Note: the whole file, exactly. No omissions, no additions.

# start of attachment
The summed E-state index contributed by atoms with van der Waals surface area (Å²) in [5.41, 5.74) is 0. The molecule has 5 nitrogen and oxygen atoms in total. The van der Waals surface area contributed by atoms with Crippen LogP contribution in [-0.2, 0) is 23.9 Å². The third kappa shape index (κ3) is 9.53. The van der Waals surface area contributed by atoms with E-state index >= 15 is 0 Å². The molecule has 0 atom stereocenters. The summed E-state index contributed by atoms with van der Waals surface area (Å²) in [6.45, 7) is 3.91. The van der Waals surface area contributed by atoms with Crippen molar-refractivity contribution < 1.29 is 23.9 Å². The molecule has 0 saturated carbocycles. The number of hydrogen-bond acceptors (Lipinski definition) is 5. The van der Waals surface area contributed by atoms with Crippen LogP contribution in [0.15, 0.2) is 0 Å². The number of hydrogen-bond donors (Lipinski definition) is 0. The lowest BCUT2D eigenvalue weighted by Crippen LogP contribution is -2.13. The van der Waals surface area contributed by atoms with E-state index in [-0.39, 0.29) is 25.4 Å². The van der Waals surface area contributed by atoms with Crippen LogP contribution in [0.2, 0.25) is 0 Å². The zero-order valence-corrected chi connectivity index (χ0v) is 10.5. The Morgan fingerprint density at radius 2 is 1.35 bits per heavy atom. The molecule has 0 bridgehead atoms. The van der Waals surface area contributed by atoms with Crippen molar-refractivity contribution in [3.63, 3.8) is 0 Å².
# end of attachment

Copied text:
The summed E-state index contributed by atoms with van der Waals surface area (Å²) in [5.41, 5.74) is 0. The molecule has 5 nitrogen and oxygen atoms in total. The van der Waals surface area contributed by atoms with Crippen LogP contribution in [-0.2, 0) is 23.9 Å². The third kappa shape index (κ3) is 9.53. The van der Waals surface area contributed by atoms with E-state index >= 15 is 0 Å². The molecule has 0 atom stereocenters. The summed E-state index contributed by atoms with van der Waals surface area (Å²) in [6.45, 7) is 3.91. The van der Waals surface area contributed by atoms with Crippen molar-refractivity contribution < 1.29 is 23.9 Å². The molecule has 0 saturated carbocycles. The number of hydrogen-bond acceptors (Lipinski definition) is 5. The van der Waals surface area contributed by atoms with Crippen LogP contribution in [0.15, 0.2) is 0 Å². The number of hydrogen-bond donors (Lipinski definition) is 0. The lowest BCUT2D eigenvalue weighted by Crippen LogP contribution is -2.13. The van der Waals surface area contributed by atoms with E-state index in [-0.39, 0.29) is 25.4 Å². The van der Waals surface area contributed by atoms with Crippen LogP contribution in [0.2, 0.25) is 0 Å². The zero-order valence-corrected chi connectivity index (χ0v) is 10.5. The Morgan fingerprint density at radius 2 is 1.35 bits per heavy atom. The molecule has 0 bridgehead atoms. The van der Waals surface area contributed by atoms with Crippen molar-refractivity contribution in [3.63, 3.8) is 0 Å².